I walk Anastasia along the corridor, she holding onto the IV stand, and me trying to find a way to ease her pain. I notice that my extended security details are strategically placed along the way and outside. Both Welch and Taylor had made an agreement to have security details placed around the maternity ward with the hospital for the due date, but we are two weeks early and we have way more men at hand than we had anticipated. Taylor and Melissa approach. He nods at Ana trying to smile, not knowing what to say. He clears his throat. Looks at me with his, ‘we have a problem at hand,’ look. I raise my eyebrows.
“Melissa, help Mrs. Grey walk,” I order. “I’ll be right back baby,” I say with a smile. She squeezes my hand with a painful fervor, gritting her teeth. Michelle immediately runs to her side, and does something to her back, running her finger on her lower back. I can see that this eases Ana’s pain. I want to ask how she managed to do that, but something in Taylor’s face distracts me.
Walking far enough away from hearing distance, he stops and turns.
“Sir, the hospital administration just informed me that other expecting parents started complaining about extra security here because clearly, our men have to stop the non-medical personnel from entering into the maternity section. But, I think they stopped one expecting father and he had a fit.”
“Why would they stop an expecting father?”
“Sir, he punched Sawyer because 'he eyed him with scrutiny'," he says with air quotations. "When Sawyer was punched, the other security helped him subdue the man who was screaming and shouting that his wife was,” he cleared his throat, “ ‘fucking havin’ a kid while rich pricks got all the perks from the hospital!’ he was shouting.”
“Why would he say that? Did Sawyer identify himself to the guy?”
“No, sir,” he said decisively.
“Then how?”
“The hospital’s own security has been making sure that only those who had immediate family at the maternity ward were being allowed. This is not a regular protocol of the hospital; the only reason they’re doing it today is because Mrs. Grey is here. It’s not hard for other patients' families to come to that conclusion that a V.I.P. is involved. That’s what he was told. Apparently, this first time father forgot his ID at work in his hurry to get to the hospital and when the hospital security couldn’t verify who he was, he was being turned away. So, he just rushed the security guard and ran in. At that time, Sawyer just got radioed that a possible intruder was running in whose ID had not been verified…” I groan finally getting the picture.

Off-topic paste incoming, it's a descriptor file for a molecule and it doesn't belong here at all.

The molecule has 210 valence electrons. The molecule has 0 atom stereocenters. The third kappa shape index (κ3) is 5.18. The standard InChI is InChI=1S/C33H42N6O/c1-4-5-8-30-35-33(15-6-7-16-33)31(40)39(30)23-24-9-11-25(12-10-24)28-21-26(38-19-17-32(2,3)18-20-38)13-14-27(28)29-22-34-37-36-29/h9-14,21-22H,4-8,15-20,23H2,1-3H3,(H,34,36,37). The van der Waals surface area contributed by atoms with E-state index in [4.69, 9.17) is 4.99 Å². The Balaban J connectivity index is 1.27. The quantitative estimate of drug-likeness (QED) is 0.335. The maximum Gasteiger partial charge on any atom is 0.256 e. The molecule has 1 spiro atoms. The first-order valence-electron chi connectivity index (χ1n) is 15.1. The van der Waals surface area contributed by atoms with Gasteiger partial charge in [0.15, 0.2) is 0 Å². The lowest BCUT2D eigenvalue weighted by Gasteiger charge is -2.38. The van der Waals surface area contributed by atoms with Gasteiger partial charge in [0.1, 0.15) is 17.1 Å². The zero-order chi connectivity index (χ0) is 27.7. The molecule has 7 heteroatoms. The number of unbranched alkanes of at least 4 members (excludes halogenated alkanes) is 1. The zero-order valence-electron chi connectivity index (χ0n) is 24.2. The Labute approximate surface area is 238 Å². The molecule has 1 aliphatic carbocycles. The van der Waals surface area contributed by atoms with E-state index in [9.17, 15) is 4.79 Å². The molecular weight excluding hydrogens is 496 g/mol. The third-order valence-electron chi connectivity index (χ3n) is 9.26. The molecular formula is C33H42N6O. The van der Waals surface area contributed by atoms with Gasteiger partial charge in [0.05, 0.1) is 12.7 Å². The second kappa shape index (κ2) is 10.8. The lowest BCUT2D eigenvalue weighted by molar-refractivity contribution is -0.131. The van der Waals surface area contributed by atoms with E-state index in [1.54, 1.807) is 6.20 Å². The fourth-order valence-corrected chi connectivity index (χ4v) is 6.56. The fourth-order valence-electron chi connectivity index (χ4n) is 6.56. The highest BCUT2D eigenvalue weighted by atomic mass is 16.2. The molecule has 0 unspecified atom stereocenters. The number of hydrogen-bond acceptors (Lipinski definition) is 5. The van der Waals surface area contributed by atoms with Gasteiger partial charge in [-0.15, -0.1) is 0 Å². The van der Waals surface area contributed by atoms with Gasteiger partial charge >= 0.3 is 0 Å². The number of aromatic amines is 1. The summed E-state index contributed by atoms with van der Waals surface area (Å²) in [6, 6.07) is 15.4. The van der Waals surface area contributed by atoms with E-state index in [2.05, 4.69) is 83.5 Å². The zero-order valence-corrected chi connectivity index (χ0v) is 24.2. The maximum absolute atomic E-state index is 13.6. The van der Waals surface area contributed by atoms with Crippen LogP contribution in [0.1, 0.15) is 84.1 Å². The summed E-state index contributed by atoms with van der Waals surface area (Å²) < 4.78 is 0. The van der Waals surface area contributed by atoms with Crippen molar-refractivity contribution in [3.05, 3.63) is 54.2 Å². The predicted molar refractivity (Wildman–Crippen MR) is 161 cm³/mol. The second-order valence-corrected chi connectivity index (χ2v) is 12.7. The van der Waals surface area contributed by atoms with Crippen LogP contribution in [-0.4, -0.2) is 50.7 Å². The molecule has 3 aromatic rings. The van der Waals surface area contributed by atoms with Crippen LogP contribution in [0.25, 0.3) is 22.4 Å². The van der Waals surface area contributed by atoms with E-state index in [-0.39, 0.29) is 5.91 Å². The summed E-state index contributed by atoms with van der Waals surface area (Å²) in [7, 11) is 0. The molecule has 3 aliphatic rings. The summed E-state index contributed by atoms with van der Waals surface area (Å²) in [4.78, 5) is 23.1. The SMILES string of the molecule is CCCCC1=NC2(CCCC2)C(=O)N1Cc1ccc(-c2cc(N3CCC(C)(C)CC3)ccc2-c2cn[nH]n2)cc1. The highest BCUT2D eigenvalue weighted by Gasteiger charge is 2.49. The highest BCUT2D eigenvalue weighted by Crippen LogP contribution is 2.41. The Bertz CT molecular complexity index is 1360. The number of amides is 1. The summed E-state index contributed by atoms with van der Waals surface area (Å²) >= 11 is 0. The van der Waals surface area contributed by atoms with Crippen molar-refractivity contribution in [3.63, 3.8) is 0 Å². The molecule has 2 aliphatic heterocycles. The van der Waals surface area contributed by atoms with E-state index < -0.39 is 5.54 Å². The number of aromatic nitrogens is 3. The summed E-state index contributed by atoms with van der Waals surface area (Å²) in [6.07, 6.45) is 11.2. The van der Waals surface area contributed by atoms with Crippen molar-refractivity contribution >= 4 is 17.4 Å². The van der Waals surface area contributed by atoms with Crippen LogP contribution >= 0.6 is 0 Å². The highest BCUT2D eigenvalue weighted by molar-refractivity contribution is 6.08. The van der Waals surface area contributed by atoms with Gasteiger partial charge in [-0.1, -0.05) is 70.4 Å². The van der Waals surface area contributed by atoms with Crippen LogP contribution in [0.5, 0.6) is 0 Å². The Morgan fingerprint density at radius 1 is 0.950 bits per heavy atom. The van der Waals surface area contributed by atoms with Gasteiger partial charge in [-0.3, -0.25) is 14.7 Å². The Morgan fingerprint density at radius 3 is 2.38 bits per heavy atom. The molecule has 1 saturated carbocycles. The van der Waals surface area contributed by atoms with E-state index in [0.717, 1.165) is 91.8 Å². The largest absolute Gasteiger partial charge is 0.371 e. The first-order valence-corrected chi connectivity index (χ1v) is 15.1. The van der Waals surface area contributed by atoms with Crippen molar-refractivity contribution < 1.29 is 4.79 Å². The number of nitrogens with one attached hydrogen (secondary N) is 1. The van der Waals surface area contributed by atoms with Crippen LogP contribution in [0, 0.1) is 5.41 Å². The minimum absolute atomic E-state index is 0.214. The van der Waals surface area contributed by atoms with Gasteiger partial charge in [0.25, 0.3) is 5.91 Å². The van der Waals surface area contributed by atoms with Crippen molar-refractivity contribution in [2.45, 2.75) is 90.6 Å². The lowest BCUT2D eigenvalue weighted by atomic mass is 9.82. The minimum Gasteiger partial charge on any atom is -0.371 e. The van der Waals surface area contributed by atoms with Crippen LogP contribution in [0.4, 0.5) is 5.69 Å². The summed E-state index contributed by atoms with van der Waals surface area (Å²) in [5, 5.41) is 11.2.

“And, now?” I ask.
“He was finally allowed to go see his wife after his mother in law verified him, but clearly he was furious and was complaining very loudly that his rights have been compromised. It turned out he barely made it to the delivery. Clearly, his wife was upset he didn’t get there during the labor and so was he. The hospital is now asking to either the ease the security meaning get rid of everyone but keep only two immediate security details or get rid of them altogether. They’re basically reneging on the concessions they made after that guy threatened to sue the hospital. The hospital administrator said that with Mr. Grey’s, your, name being so big, they’re worried about a scandal should any other problem occur with another patient.”
“They’re gonna get a bigger problem if they fucking back away from the written concessions they made especially after the last fuck up with the paparazzi!”
“Who by the way are parked outside. The hospital administration can’t stop us outside the building but they may limit our numbers that we have spread inside the hospital. Mrs. Grey has been given a VIP room, and the hospital administrator is saying that for the hospital’s sake to reduce the numbers of men we have around.”
The rage I feel makes me grit my teeth, and I run both hands in exasperation.